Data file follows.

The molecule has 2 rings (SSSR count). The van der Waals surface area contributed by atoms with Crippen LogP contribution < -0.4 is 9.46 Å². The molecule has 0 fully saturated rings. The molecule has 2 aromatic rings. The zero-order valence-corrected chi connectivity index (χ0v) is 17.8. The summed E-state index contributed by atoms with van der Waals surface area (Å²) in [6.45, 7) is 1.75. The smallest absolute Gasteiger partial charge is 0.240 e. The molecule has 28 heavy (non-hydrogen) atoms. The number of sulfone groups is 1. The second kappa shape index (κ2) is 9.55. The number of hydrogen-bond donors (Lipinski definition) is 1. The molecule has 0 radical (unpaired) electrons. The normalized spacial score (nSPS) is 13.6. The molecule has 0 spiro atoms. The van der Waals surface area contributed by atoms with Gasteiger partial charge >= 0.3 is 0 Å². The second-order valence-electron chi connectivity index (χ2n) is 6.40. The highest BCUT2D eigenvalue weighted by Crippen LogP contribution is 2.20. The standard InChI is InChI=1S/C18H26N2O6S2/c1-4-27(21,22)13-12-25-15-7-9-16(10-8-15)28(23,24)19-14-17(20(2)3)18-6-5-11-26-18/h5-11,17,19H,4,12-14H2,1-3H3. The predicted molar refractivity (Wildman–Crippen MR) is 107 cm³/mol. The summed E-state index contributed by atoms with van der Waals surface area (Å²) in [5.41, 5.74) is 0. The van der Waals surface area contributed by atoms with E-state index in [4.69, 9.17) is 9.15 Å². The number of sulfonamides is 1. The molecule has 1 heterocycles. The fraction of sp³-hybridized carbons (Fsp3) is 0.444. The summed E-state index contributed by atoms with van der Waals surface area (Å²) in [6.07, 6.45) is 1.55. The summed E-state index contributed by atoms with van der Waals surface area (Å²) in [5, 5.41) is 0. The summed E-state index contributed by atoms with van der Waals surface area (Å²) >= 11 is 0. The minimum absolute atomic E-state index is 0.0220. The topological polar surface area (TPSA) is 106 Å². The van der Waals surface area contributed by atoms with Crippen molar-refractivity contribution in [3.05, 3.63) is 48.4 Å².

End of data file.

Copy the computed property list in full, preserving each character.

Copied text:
The molecule has 2 rings (SSSR count). The van der Waals surface area contributed by atoms with Crippen LogP contribution < -0.4 is 9.46 Å². The molecule has 0 fully saturated rings. The molecule has 2 aromatic rings. The zero-order valence-corrected chi connectivity index (χ0v) is 17.8. The summed E-state index contributed by atoms with van der Waals surface area (Å²) in [6.45, 7) is 1.75. The smallest absolute Gasteiger partial charge is 0.240 e. The molecule has 28 heavy (non-hydrogen) atoms. The number of sulfone groups is 1. The second kappa shape index (κ2) is 9.55. The number of hydrogen-bond donors (Lipinski definition) is 1. The molecule has 0 radical (unpaired) electrons. The normalized spacial score (nSPS) is 13.6. The molecule has 0 spiro atoms. The van der Waals surface area contributed by atoms with Gasteiger partial charge >= 0.3 is 0 Å². The second-order valence-electron chi connectivity index (χ2n) is 6.40. The highest BCUT2D eigenvalue weighted by Crippen LogP contribution is 2.20. The standard InChI is InChI=1S/C18H26N2O6S2/c1-4-27(21,22)13-12-25-15-7-9-16(10-8-15)28(23,24)19-14-17(20(2)3)18-6-5-11-26-18/h5-11,17,19H,4,12-14H2,1-3H3. The predicted molar refractivity (Wildman–Crippen MR) is 107 cm³/mol. The summed E-state index contributed by atoms with van der Waals surface area (Å²) in [5.41, 5.74) is 0. The van der Waals surface area contributed by atoms with E-state index in [4.69, 9.17) is 9.15 Å². The number of sulfonamides is 1. The molecule has 1 heterocycles. The fraction of sp³-hybridized carbons (Fsp3) is 0.444. The summed E-state index contributed by atoms with van der Waals surface area (Å²) in [6.07, 6.45) is 1.55. The summed E-state index contributed by atoms with van der Waals surface area (Å²) in [5, 5.41) is 0. The summed E-state index contributed by atoms with van der Waals surface area (Å²) >= 11 is 0. The minimum absolute atomic E-state index is 0.0220. The topological polar surface area (TPSA) is 106 Å². The van der Waals surface area contributed by atoms with Crippen molar-refractivity contribution in [3.05, 3.63) is 48.4 Å².